B.

C. 11.46.20

Procedures.

Prior to issuing a temporary restriction, the City Manager or designee, upon the recommendation of the Chief of Police, shall make the following findings: a.

An event is planned, proposed or anticipated to be held on public property; and

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There is a reasonable expectation that persons attending the event intend to engage in conflict and non-peaceful behavior.

11.46.025

Warning Required in Certain Cases.

The temporary restriction shall be posted, by signage at the event site and on the city’s website at least 24 hours before enforcement of the regulations authorized by this chapter, except that no warning shall be required in exigent circumstances as determined by the city manager or the city manager’s designee. 11.46.030

Violation – Penalty.

The violation of a temporary restriction issued pursuant to this chapter is a misdemeanor punishable as set forth in Section 1.08.010(B) of this code, but may be charged, in the discretion of the city attorney, as an infraction. EFFECTIVE DATE: This ordinance shall be effective thirty days after its adoption; and the City Clerk shall certify the adoption of this ordinance and cause it to be published at least once in a newspaper of general circulation in the City of Carlsbad within fifteen days after its adoption. INTRODUCED AND FIRST READ at a regular meeting of the Carlsbad City Council on the day of June 12, 2018, and thereafter PASSED, APPROVED AND ADOPTED at a Regular Meeting of the City Council of the City of Carlsbad on the 26th day of June, 2018, by the following vote, to wit: AYES: NOES: ABSENT:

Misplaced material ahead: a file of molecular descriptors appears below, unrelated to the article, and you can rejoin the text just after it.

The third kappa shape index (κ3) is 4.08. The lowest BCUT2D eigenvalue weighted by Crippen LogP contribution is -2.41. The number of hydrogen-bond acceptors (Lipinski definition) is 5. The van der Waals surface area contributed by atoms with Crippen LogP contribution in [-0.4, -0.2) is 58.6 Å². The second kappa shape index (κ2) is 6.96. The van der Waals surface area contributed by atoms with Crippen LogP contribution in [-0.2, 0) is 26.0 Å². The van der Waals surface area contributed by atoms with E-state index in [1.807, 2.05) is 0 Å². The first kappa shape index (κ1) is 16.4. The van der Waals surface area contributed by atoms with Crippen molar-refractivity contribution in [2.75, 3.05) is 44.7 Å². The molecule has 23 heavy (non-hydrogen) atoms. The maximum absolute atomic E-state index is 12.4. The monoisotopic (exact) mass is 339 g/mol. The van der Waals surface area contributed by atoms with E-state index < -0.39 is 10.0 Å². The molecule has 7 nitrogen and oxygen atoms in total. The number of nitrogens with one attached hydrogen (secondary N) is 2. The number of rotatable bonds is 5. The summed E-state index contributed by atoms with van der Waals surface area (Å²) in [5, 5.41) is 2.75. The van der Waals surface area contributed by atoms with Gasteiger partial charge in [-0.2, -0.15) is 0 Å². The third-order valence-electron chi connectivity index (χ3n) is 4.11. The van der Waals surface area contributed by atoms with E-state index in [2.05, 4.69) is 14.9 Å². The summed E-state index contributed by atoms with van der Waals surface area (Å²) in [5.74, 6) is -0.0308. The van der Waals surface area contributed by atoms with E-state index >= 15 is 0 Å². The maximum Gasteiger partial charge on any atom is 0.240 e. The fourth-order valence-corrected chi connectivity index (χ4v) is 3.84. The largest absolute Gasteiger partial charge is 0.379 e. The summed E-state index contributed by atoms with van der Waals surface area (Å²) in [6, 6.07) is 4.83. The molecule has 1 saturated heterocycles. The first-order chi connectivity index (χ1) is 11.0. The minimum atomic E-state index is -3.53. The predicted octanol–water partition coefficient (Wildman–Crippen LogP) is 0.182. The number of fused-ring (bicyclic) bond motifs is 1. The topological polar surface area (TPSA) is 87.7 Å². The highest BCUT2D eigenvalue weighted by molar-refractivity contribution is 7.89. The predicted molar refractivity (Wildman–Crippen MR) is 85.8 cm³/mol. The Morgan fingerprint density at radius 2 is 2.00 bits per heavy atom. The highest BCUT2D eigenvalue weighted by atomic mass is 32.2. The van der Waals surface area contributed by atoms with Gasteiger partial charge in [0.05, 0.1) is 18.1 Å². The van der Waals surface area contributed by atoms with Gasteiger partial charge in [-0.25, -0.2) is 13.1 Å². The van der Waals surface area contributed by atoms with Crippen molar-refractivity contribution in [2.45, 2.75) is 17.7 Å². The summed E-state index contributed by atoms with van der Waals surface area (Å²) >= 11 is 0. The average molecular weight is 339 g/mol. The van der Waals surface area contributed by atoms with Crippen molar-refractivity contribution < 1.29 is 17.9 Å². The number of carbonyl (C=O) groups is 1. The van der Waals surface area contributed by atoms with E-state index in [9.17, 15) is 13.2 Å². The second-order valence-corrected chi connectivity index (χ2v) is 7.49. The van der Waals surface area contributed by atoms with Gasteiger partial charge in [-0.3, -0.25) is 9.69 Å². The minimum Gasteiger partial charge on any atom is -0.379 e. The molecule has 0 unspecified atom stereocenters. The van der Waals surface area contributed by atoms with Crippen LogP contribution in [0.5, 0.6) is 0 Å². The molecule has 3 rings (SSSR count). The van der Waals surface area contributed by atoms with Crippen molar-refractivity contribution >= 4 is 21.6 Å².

M. Hall, K. Blackburn, M. Schumacher, M. Packard. C. Schumacher. None.

MATT HALL, Mayor BARBARA ENGLESON, City Clerk (SEAL) 07/06/18 CN 21992 AT A PUBLIC SALE. IF YOU NEED AN EXPLANATION OF THE NATURE OF THE PROCEEDING AGAINST YOU, YOU SHOULD CONTACT A LAWYER. A public auction sale to the highest bidder for cash, cashier’s check drawn on a state or national bank, check drawn by state or federal credit union, or a check drawn by a state or federal savings and loan association, or savings association, or savings bank specified in Section 5102 to the Financial Code and authorized

to do business in this state, will be held by duly appointed trustee. The sale will be made, but without covenant or warranty, expressed or implied, regarding title, possession, or encumbrances, to pay the remaining principal sum of the note(s) secured by the Deed of Trust, with interest and late charges thereon, as provided in the note(s), advances, under the terms of the Deed of Trust, interest thereon, fees, charges and expenses of the Trustee for the total amount (at the time

of the initial publication of the Notice of Sale) reasonably estimated to be set forth below. The amount may be greater on the day of sale. BENEFICIARY MAY ELECT TO BID LESS THAN THE TOTAL AMOUNT DUE. Trustor(s): BRIAN B BROOKS, A SINGLE PERSON Recorded: 6/14/2017 as Instrument No. 2017-0267232 of Official Records in the office of the Recorder of SAN DIEGO County, California; Date of Sale: 7/30/2018 at 10:00 AM Place of Sale: At the entrance

to the East County Regional Center by the statue, located at 250 E. Main St., El Cajon, CA 92020 Amount of unpaid balance and other charges: $403,041.76 The purported property address is: 5168 EL SECRITO, OCEANSIDE, CA 92056-6452 Assessor’s Parcel

Coast News legals continued on page B7